Sunday, August 2, 2015

August 2015


Overall, August was a very frustrating month. The weather was particularly bad and I only managed one night of dark sky viewing and photography. Most of my observations were of sunspots under hazy or cloudy conditions. I managed to see a few Perseid meteors but did not photograph any.
The highlight of the month was getting my first decent shot of the Milky Way.
You can see my images from August in a video, accompanied by a live version of “Shine on you crazy diamond” by Pink Floyd:


August 30th

I reprocessed a solar hydrogen alpha shot from August 28th 2012.


August 28th

I reprocessed a solar hydrogen alpha shot from April 21st 2012.

... and another three from April 24th 2012.


August 28th 1415 GMT

The weather was best described as “changeable” but I missed the best spells early morning when work was hectic.
A bin scan showed that the sunspots were even closer to the limb and it might be the last day they would be visible.

August 27th 2030 GMT

It was dusk and I did a photo shoot of the Moon using my DSLR and127mm Maksutov.

I took 124 frames at ISO 400 and 1/800 second exposure.

August 27th 1235 GMT

I bin scanned the Sun and caught it just before it started to rain. The sunspot group was close to rotating off, so I could only see the 2 larger ones.

August 26th 2010 GMT

After a wet early evening it cleared enough for a Moon shoot but conditions were far from good. I only had 27 usable frames at 1/400 second exposure at ISO 400.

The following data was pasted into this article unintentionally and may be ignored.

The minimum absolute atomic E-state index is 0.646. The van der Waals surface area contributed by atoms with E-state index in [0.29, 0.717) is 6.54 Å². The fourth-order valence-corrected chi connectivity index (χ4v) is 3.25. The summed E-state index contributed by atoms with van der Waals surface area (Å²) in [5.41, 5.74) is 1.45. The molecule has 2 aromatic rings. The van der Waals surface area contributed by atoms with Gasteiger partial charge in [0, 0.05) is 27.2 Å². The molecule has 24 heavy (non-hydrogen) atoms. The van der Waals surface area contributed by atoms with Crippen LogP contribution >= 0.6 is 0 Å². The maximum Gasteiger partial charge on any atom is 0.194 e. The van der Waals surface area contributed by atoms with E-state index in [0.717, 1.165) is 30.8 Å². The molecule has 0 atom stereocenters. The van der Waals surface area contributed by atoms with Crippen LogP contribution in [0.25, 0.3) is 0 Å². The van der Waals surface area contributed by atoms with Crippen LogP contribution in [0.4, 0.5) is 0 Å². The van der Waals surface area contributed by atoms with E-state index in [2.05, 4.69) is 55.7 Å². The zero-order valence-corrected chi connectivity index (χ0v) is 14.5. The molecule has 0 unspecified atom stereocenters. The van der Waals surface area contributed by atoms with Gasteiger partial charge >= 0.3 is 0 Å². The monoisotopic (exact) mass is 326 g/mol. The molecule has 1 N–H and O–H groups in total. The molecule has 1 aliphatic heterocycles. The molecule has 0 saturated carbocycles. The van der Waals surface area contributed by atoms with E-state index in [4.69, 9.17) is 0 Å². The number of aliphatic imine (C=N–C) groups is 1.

August 26th

I reprocessed a solar hydrogen alpha shot from April 21st 2012.

August 26th 1435 GMT

After some quite appalling weather, I bin scanned the Sun and saw that the sunspots had rotated. Their appearance may well have been due to their proximity to the solar limb as any real changes.

August 25th

I reprocessed a solar hydrogen alpha photo from April 17th 2012.

August 23rd 2010 GMT

It was clear and the Moon was low. I took 67 frames at ISO 400 and 1/1000th second exposure with my DSLR and 127mm Maksutov and stacked the best 64. I finished in GIMP, as usual.

August 23rd 1635 GMT

It finally cleared a bit after a wet day and it was nice to see two large sunspots apparently connected by a chain of smaller ones.

August 22nd 1030 GMT

I finally found some sunspots under cloudy conditions, with the Sun being more active than any time recently.

August 19th 0745 GMT

I bin scanned the Sun under poor conditions but did not se any sunspots. The weather forecast was rain, so I grabbed the chance to check the Sun. I had seen two small sunspots on the Big Bear images.

August 18th 0805 GMT

I bin scanned the Sun in a clear sky but did not see any sunspots.

August 16th 2310 GMT

I returned out with my zoom lens at 300mm focal length and ISO setting of 6400. I kicked off with Melotte 20 then proceeded to attempt:
Andromeda Galaxy (M31)
Pinwheel Galaxy (M33)
Pleiades (M45)
I captured 8 frames of Melotte 20 and kept six. I should have used a shorter exposure because I had some star trailing.
I used 6 frames to capture the Andromeda Galaxy (M31) and its companion M32.

I will be first to admit that this shot of the Pinwheel (M33) is one of the worst. At least I captured a spiral arm near the bottom left.

Same comment about the 7 frames used to capture M13.

The Pleaides (M45) were low down and had a bad case of star trailing.

Unfortunately, the M15 shot missed the target!

August 15th 2200 GMT

I went out in an attempt to photograph some Perseids. I did not see any, although I saw a non-shower meteor. Lights from a nearby disco were illuminating the sky right by Cassiopeia – the very area I was trying to snap. I took some shots of the area and also proceeded to “attack” Perseus, Triangulum and Aries, overhead, Hercules and western Pegasus.